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Disabled Advocates Sue MTA
Over Inaccessible Subway Stations

A lawsuit filed October 13th in federal court for the Southern District of New York alleges that the Metropolitan Transit Authority and the New York City Transit Authority discriminate against people who use wheelchairs, the elderly and anyone else living with a mobility impairment.

Disabled advocates protest MTA services

The class-action suit was brought by the United Spinal Association, whose members live with physical disabilities due to spinal cord injuries and disorders. It alleges that the MTA and NYCTA are violating the Americans with Disabilities Act (ADA) for failing to make accessibility improvements required by law during subway station renovations.

The lawsuit specifically alleges that although the MTA is currently performing a $20 million renovation of the subway station at Dyckman Street and Nagle Avenue, it has failed to allocate any funding toward accessibility improvements, such as installing ramps or elevators.

A section of the Americans with Disabilities Act requires that whenever alterations are made to an existing transit facility, an amount up to 20% of the budget for those alterations must be spent on improving accessibility for people with disabilities (PWDs), including those who use wheelchairs.

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According to the United Spinal Association, the MTA's failure to make necessary access improvements at the Dyckman Street Station is symptomatic of a larger problem: The New York City subway system is one of the least accessible in the nation to people with disabilities.

"Without access to the subway, the MTA makes travel next to impossible for New Yorkers with physical disabilities and prevents them from getting to work or seeking employment," said James Weisman, senior vice president and general counsel of the spinal organization. "The need to bring this lawsuit is made even more acute because the MTA has also eliminated bus routes and restricted Access-A-Ride eligibility, leaving mobility-impaired people with no transportation alternatives."

"It is an absolute disgrace that 20 years after the ADA was passed, more than 80 percent of the subway stations in New York are inaccessible," said attorney Julia Pinover of Disability Rights Advocates (DRA), a non-profit law center that specializes in civil rights cases on behalf of people with disabilities. The DRA is representing the United Spinal Association in the lawsuit.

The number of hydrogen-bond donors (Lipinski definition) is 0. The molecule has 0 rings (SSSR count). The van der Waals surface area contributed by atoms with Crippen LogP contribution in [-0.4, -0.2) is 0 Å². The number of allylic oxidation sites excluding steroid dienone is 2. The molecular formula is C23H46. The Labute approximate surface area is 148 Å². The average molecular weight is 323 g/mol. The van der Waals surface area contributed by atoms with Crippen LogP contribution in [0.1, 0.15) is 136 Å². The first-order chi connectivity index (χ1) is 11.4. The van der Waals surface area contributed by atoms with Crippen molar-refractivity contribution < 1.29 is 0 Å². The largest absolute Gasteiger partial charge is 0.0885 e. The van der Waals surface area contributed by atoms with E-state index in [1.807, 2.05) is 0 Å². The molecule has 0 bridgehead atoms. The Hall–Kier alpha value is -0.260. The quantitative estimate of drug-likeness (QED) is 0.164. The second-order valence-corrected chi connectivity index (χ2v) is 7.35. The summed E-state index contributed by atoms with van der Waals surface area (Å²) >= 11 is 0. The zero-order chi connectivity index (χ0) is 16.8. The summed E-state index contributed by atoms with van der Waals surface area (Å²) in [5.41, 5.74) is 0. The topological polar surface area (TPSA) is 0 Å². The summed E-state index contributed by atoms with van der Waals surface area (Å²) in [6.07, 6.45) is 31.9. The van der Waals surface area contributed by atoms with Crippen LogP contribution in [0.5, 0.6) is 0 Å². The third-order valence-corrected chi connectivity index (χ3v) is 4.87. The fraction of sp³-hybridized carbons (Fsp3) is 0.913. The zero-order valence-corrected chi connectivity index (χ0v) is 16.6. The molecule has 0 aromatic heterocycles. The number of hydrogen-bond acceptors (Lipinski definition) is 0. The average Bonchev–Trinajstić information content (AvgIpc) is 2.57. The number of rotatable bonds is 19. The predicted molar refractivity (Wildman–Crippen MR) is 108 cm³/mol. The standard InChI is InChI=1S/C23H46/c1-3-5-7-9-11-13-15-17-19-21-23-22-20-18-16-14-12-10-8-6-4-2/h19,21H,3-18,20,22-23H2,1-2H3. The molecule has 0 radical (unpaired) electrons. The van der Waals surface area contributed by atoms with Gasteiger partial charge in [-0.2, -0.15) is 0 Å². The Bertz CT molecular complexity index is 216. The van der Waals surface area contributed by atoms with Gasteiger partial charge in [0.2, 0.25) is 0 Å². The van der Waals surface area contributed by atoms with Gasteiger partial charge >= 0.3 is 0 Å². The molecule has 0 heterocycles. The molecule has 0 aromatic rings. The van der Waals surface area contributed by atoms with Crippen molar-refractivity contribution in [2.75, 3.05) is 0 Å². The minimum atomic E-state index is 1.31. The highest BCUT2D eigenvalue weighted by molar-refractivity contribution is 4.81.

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The complaint alleges that of the 468 subway stations in New York City, only 86, or 18.5%, are accessible to PWDs. Furthermore, 382 subway stations, or 81.5%, remain inaccessible. According to the United Spinal Association and its attorneys, these stations will remain inaccessible unless the MTA meets its legal obligation to implement incremental accessibility improvements during station renovations.

"Access to the subway system is absolutely essential to life in New York City," said another counsel for the plaintiff, Sid Wolinsky. "A person who does not have access to the subway in New York simply does not have access to the range of professional opportunities, cultural events and social relationships (that) are so essential to the fabric of life in the city."

The complaint alleges that access for PWDs is especially important in Inwood, where the Dyckman Street Station is located, because the 2000 U.S. Census showed that 25.1% of residents in the ZIP code covering that station identified themselves as having a disability, 5.8 percentage points higher than the rate of disability in the population as a whole.

The United Spinal Association bills itself as an organization "dedicated to improving the quality of life for all Americans with spinal cord injuries and disorders." It was instrumental in getting New York City to create sidewalk curb ramps and accessible public transportation that has been used as a model for many United States cities.

-- Source: United Spinal Association


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